It looks increasingly as though 2013 will mark the first year of rising interest rates since 2009, making it only the second year of rising rates in the past seven. Interest rate movements can dominate investment returns in everything from plain-vanilla saving accounts to stocks, so a turn in the interest rate trend means you may need to rethink some of your financial strategies. In some ways, this could mark the end of an era. Five-year bond yields reached a high of nearly 16 percent in 1981, and during the next 31 years they made their way steadily lower, eventually bottoming out at 0.62 percent in July of last year. Most people, then, aren't used to making financial decisions in a rising-rate environment. However, since rates fell down to nearly zero, there really wasn't anywhere else for rates to go but up.
Preparing for rising ratesHere are five ways you can adjust to this change:
- Lock in your mortgage rate. This means most people should avoid an adjustable-rate mortgage, because these could send your mortgage payments spiraling in a rising-rate environment. It also means don't buy a house that you have to struggle to afford, in the hopes you may get a chance to refinance down the road. There's no guarantee that you'll see lower mortgage rates than today's.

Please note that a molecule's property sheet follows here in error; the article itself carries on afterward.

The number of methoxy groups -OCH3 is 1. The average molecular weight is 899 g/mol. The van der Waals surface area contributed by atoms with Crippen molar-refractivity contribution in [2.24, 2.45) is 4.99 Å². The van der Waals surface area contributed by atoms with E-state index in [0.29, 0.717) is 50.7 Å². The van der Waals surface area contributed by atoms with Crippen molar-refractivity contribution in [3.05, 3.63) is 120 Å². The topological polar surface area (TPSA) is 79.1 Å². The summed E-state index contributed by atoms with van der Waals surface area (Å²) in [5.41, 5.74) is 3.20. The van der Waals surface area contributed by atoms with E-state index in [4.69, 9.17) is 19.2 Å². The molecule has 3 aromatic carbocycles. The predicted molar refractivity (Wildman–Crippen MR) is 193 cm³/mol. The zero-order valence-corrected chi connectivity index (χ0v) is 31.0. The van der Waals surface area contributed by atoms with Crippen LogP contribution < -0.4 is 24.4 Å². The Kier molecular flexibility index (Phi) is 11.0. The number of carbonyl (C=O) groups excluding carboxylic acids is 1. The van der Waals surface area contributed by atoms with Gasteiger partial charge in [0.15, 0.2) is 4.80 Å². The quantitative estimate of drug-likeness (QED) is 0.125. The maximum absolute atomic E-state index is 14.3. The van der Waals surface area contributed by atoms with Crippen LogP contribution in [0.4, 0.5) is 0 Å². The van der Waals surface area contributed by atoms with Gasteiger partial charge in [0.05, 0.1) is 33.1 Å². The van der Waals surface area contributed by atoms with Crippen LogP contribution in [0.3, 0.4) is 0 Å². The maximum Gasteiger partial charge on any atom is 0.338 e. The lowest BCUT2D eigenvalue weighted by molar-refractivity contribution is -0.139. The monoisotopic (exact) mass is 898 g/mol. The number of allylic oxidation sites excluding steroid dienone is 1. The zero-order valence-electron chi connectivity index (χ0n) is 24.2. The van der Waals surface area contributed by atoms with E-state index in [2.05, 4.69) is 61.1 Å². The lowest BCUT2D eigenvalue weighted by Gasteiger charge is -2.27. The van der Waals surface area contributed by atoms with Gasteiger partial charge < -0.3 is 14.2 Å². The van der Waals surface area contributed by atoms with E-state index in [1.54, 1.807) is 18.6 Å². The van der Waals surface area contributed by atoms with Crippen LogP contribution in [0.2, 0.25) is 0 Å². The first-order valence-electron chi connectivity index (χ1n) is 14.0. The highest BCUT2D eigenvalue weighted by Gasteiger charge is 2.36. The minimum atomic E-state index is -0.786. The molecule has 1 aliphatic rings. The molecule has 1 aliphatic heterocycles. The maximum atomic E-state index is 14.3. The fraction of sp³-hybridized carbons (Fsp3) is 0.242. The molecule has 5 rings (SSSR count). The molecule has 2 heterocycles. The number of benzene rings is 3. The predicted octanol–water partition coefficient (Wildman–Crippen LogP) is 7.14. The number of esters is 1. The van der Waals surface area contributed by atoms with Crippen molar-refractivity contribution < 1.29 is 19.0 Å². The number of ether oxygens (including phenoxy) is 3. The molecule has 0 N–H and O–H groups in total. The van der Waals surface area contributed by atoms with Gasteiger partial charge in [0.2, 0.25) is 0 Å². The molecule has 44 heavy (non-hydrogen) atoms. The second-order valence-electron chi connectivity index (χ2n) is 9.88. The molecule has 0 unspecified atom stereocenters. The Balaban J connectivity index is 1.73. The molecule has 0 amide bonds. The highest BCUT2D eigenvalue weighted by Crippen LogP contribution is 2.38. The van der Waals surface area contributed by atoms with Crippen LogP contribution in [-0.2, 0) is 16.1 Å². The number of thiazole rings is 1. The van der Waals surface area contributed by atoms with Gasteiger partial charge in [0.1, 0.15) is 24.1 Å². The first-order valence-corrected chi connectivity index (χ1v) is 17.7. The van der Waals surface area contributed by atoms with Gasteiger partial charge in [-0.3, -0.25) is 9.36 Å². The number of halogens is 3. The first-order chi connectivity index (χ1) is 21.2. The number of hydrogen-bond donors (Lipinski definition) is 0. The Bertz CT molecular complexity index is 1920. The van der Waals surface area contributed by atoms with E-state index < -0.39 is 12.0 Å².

- Keep your CD terms short. Flexibility is key, so your rates can rise along with the market. However, that doesn't mean you should abandon CDs altogether in favor of savings or money market accounts. Deposit rates tend to rise pretty gradually, so as long as you don't lock into CD terms lasting several years, you should get an opportunity to roll over at higher rates before you've missed out on too much interest.
- Watch the spread between CD rates. Another reason to avoid long-term CDs at the moment is that as interest rates fell, the spread between long- and short-term CD rates collapsed to less than 70 basis points. That spread may start to widen as interest rates rise and if it does, that could be a signal to start considering longer CDs again.
- Readjust your asset allocation. It isn't just interest-bearing bank accounts and bonds that are affected by interest rates. Stocks have benefited tremendously as those 30 or so years of falling rates have made stock dividend and earnings yields look steadily better by comparison. In contrast, as rates rise it will create something of a headwind for stock valuations, and it could also create a drag on economic growth that hurts stock earnings. Therefore, as bond and saving account yields become more attractive, you may want to adjust more of your asset mix away from stocks and toward interest-bearing vehicles.
- Make sure your bank isn't behind the curve. With any trend, some institutions get out in front while others lag behind. If your bank is slow to respond to a rising-rate environment, it could cost you money on your CDs, savings and money market accounts.